Economics is inextricably tied to moral behavior, though few economists will say that. It's time someone did.
In every financial transaction--whether you're selling a car, paying employees, or repackaging commodity futures as financial derivatives--there are ethical calculations that influence economic activity beyond the price. Sure, you can cheat a potential buyer and not mention that your 1996 Ford Mustang GT has a cracked engine block, in the same way that your boss can stiff you on overtime. If you get away with it you will succeed in making a short-term gain or see a bump in the next quarterly earnings report. But, if you eventually develop the reputation as someone who consistently defrauds the people you do business with, there is a good chance that the value of your net worth will be as negative as the moral values you embraced.
But why is it that businesses that are "too big to fail" don't seem bound by the same moral economy as the rest of us? It turns out that anthropologists may have some insight, not only on this question, but also how we might integrate our economic and moral values that so often appear at odds. Researchers have found that the interconnection between economics and morality is seen most clearly in small communities where everybody knows each other, everyone has a free choice in who they deal with, and gossip can make or break reputations. This is even the case for societies that look very different from our own.
For example, in 2006 the anthropologist Joseph Henrich and colleagues published a study in the journal Science (pdf here) based on their analysis of 15 different societies ranging from American college students to urban wage workers in Ghana to semi-nomadic foragers in the Bolivian rainforest. By having each group conduct a series of economic games, the researchers found that there was a positive correlation between how much people punished cheaters and the amount of altruistic behavior in the society as a whole. What's more, every society engaged in some form of costly punishment even though there was a great deal of variability between societies.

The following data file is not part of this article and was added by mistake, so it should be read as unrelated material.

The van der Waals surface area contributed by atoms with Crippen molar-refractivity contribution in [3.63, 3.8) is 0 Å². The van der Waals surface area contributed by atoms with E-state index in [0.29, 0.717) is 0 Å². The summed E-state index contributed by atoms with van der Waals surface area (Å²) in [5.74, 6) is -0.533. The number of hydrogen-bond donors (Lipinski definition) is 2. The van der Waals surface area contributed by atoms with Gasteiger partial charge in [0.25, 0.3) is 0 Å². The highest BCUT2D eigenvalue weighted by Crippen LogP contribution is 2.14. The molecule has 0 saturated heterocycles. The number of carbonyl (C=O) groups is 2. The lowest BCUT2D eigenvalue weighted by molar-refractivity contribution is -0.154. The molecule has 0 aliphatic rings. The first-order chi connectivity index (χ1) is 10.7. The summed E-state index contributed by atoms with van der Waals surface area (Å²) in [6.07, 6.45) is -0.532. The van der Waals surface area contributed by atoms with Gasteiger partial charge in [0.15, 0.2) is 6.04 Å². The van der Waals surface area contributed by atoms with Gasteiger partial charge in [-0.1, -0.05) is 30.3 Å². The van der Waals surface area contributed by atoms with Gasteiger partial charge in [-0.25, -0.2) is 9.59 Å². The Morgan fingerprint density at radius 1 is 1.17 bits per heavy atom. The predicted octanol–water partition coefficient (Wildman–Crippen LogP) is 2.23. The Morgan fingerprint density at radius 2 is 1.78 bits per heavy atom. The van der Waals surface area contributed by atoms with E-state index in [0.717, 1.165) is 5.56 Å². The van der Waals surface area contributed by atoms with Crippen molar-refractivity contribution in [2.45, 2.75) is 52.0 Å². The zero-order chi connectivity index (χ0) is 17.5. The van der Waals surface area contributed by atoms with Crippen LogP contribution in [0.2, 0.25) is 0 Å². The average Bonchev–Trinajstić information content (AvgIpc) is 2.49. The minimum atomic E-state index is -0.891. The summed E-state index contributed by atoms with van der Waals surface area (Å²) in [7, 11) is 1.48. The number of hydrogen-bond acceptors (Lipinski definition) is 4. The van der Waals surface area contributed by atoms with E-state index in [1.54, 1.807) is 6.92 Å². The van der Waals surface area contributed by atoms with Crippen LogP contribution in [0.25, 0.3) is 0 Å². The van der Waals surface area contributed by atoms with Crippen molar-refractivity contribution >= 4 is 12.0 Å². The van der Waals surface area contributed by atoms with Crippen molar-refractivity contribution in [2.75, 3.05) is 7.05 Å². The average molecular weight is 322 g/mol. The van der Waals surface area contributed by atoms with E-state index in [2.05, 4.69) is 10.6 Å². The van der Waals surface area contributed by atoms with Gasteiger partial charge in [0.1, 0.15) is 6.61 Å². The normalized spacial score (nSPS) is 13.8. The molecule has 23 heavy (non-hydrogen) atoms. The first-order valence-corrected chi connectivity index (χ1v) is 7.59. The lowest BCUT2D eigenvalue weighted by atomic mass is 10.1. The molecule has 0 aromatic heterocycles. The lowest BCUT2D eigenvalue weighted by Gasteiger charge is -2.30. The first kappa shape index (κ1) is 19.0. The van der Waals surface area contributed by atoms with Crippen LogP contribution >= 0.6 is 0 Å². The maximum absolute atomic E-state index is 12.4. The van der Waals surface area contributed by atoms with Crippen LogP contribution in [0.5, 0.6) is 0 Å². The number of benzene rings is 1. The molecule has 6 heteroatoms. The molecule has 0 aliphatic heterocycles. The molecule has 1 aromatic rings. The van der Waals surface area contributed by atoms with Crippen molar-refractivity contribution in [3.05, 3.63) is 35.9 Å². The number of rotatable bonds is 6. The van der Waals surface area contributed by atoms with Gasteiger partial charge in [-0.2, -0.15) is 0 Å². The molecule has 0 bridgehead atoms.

The researchers' conclusion was that altruistic punishment emerged in our species through a process of gene-culture coevolution. In other words, human psychology is biologically predisposed to enforce a system of fairness, but how much we do so depends on the culture we see reflected around us. This result was later supported by another study in 2010 that developed a model explaining how even "selfish genes" could promote altruistic traits.
Recently I published an article at Voices on Society, the public relations hub for McKinsey & Company: a management consulting firm whose clientele have included many of the top corporations in the Fortune 500. The question I was asked to address for a readership in the financial services industry was what can anthropology tell us about the nature of giving? The answer I offered was simple: quite a lot.
Rather than a simplified form of market economics, as Adam Smith assumed, hunter-gatherer economies are typically structured around giving practices that can best be described as a system of philanthropic debt obligations. A common feature in most of these communities—ranging from the !Kung Bushmen of the Kalahari desert to the Oroqen reindeer peoples of Inner Mongolia—is that both food and material possessions are freely given to those who need them based on an informal system of social responsibility. In many tribal societies, for example, praising another person’s necklace or pig creates a moral duty to present the item as a gift, according to the University of London anthropologist David Graeber, author of the 2011 book Debt: The First 5,000 Years.